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Assessment Property Classes
Residential Historical Assessment
Tax Rates: All Government Units
Glossary of Assessor Terms
City Assessor's Office City Hall - Rm. 106 730 Washington Ave. Racine, WI 53403 Main Phone: 262-636-9119
When going through the appeal process, you, the property owner, are appealing the assessed value of your property, not the tax bill. The amount of the tax bill is determined by the various tax rates that are applied to the assessment based on the levies of various local government taxing districts which include counties, townships, municipalities, school districts, special districts, etc. If the assessment increases, the change must be published in a local newspaper. Individual notices will also be mailed in some instances.
Note: Tax rates are not an issue in the assessment appeal process, only the amount of the assessment. Once you receive the tax bill, it is generally too late to make an appeal for that year’s assessment.
You may have a legitimate complaint if you can support any of the following claims:
To support a claim of an unfair assessment, you will need substantial evidence, some of which may be obtained from the City Assessors office, from a professional appraiser, or through research. Pertinent evidence for non farm property should include some or all of the following:
The first step in the appeal process is to talk to your assessor. Often times most issues can be resolved when talking to the assesor in person.
If you are not satisfied with the outcome of talking to the City Assessor the Open Book Process is a time where you can come into the office and see how the value of your home stacks up against other homes that have sold within the City of Racine. This process is only available for a limited time (April through June).
If you are not satisfied with the outcome of the Open Book Process you may present your case to the Board of Review. The board is made up of four members of the City of Racine and typically meet the second Monday in May and as needed there after.
A property owner can file a written complaint with the DOR Equalization Supervisor. This appeal has several conditions.
A property owner can appeal the BOR’s decision by requesting that the circuit court (in the county where the property is located) review the written record of the hearing (action of certiorari).
If the circuit court finds any error in the BOR proceedings, it will return the appeal to the BOR. The court may also remand the appeal back to the BOR if it determines the BOR lacked good cause to deny the request for assessment reduction. The BOR must follow the instructions from the court when reconsidering the case. The court may order the municipality to reconvene the BOR if it has adjourned before the court’s decision on the appeal.
If the property owner finds the circuit court decision unacceptable, he or she can appeal to the court of appeals. This court will review the facts of the case considered by the lower court to determine of it applied assessment law correctly.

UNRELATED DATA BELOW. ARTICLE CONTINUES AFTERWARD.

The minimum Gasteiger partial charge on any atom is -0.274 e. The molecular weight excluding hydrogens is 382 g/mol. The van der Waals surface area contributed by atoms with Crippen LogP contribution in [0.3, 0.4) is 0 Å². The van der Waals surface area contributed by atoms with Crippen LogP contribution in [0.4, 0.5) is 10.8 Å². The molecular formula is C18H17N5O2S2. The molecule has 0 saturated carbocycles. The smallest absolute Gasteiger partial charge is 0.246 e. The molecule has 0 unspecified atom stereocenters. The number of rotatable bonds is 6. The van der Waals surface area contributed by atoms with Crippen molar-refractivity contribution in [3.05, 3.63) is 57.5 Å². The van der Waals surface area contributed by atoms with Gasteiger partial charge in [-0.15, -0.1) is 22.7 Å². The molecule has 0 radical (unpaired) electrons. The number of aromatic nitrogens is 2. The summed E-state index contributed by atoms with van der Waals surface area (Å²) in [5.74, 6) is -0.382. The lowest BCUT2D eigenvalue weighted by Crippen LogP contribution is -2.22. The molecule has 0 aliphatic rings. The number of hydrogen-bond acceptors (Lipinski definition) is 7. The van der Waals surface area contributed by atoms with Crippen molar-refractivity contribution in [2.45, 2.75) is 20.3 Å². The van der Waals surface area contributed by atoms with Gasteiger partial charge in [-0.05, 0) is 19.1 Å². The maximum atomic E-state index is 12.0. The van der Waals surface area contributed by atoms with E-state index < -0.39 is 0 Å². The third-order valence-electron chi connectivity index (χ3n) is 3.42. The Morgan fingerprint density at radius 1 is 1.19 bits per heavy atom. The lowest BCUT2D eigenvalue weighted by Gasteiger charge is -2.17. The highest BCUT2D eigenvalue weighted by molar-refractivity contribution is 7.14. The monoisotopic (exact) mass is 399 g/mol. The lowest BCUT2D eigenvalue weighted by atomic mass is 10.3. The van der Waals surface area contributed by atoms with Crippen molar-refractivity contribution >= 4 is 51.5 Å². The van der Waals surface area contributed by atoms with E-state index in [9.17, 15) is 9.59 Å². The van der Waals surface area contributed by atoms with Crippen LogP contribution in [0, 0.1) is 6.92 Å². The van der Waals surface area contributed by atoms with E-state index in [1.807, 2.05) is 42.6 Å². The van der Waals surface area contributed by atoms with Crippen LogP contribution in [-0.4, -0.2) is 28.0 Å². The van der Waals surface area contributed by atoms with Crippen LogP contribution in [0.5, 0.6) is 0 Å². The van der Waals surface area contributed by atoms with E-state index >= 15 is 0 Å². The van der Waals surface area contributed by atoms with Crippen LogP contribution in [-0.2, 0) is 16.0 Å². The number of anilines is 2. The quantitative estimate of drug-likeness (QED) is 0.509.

A property owner can appeal the court of appeals decision to the Wisconsin Supreme Court. However, this court can also refuse to hear an appeal and thus let the ruling of a lower court stand. The Supreme Court has the final word in the appeal process. At this level, the court reviews all the lower court records and may request written legal briefs from each party supporting its point of view. Once the Supreme Court makes a ruling, it becomes the official interpretation of the laws of the state.
You should arrange to appear at the Board of Review. The City Clerk will provide you with an objection form that you must complete. You will then be scheduled for a hearing at the Board of Review.
When you receive your tax bill in December, it is too late to file an objection. Paying your taxes under protest does not constitute an assessment objection unless you have first filed an appeal with the Board of Review.
State law puts the burden of proof on the property owner to show that the assessment is incorrect. Keep in mind that your evidence must be strong enough to prove that the assessor's value is incorrect. Only relevant testimony given at the hearing will be considered by the Board. STATING THAT PROPERTY TAXES ARE TOO HIGH IS NOT RELEVANT TESTIMONY.
You should establish in your own mind what you think your property is worth. The best evidence for this would be recent sales prices for properties similar to yours. The closer in proximity and similarity, the better the evidence. Another type of evidence is oral testimony from a witness who has made a recent appraisal of your property.
Though the value of your property affects your share of taxes, the actual amount you pay is determined by the budget needs of the schools, city, county, technical college, and state reforestation.
All of these taxing units decide what services they will provide in the coming year and how much money they will need to provide those services. Once this decision is made, a tax rate is adopted that will generate the needed dollars.
Your property taxes are then determined by multiplying the tax rate by your assessment.
Tax Rate X Assessed Value = Taxes
Although your tax payments are made to the City Treasurer, a large share of your tax dollars are turned over to other governmental units such as the schools, county, technical college, and the state.
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